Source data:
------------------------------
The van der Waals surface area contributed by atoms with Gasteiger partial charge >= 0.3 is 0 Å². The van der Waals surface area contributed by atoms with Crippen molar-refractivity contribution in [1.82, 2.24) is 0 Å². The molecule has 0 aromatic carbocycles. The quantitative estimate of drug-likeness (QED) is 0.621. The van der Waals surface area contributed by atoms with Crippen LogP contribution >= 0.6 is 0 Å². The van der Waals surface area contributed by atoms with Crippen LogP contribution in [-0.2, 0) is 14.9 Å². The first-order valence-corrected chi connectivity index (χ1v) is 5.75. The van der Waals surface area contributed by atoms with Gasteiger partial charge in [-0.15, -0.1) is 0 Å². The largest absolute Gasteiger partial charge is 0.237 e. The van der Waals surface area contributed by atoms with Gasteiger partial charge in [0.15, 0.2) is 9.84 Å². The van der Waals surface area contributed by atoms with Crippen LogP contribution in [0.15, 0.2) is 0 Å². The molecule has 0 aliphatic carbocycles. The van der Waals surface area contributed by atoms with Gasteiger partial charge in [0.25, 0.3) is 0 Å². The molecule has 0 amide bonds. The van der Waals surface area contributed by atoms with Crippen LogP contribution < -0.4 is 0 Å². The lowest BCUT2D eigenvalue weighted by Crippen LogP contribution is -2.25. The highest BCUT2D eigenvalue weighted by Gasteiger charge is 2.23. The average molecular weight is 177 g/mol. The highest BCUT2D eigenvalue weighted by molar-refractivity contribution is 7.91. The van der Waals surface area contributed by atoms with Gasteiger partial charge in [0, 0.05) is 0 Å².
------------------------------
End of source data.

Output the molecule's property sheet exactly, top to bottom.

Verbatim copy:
The van der Waals surface area contributed by atoms with Gasteiger partial charge >= 0.3 is 0 Å². The van der Waals surface area contributed by atoms with Crippen molar-refractivity contribution in [1.82, 2.24) is 0 Å². The molecule has 0 aromatic carbocycles. The quantitative estimate of drug-likeness (QED) is 0.621. The van der Waals surface area contributed by atoms with Crippen LogP contribution >= 0.6 is 0 Å². The van der Waals surface area contributed by atoms with Crippen LogP contribution in [-0.2, 0) is 14.9 Å². The first-order valence-corrected chi connectivity index (χ1v) is 5.75. The van der Waals surface area contributed by atoms with Gasteiger partial charge in [-0.15, -0.1) is 0 Å². The largest absolute Gasteiger partial charge is 0.237 e. The van der Waals surface area contributed by atoms with Gasteiger partial charge in [0.15, 0.2) is 9.84 Å². The van der Waals surface area contributed by atoms with Crippen LogP contribution in [0.15, 0.2) is 0 Å². The molecule has 0 aliphatic carbocycles. The van der Waals surface area contributed by atoms with Gasteiger partial charge in [0.25, 0.3) is 0 Å². The molecule has 0 amide bonds. The van der Waals surface area contributed by atoms with Crippen LogP contribution < -0.4 is 0 Å². The lowest BCUT2D eigenvalue weighted by Crippen LogP contribution is -2.25. The highest BCUT2D eigenvalue weighted by Gasteiger charge is 2.23. The average molecular weight is 177 g/mol. The highest BCUT2D eigenvalue weighted by molar-refractivity contribution is 7.91. The van der Waals surface area contributed by atoms with Gasteiger partial charge in [0, 0.05) is 0 Å².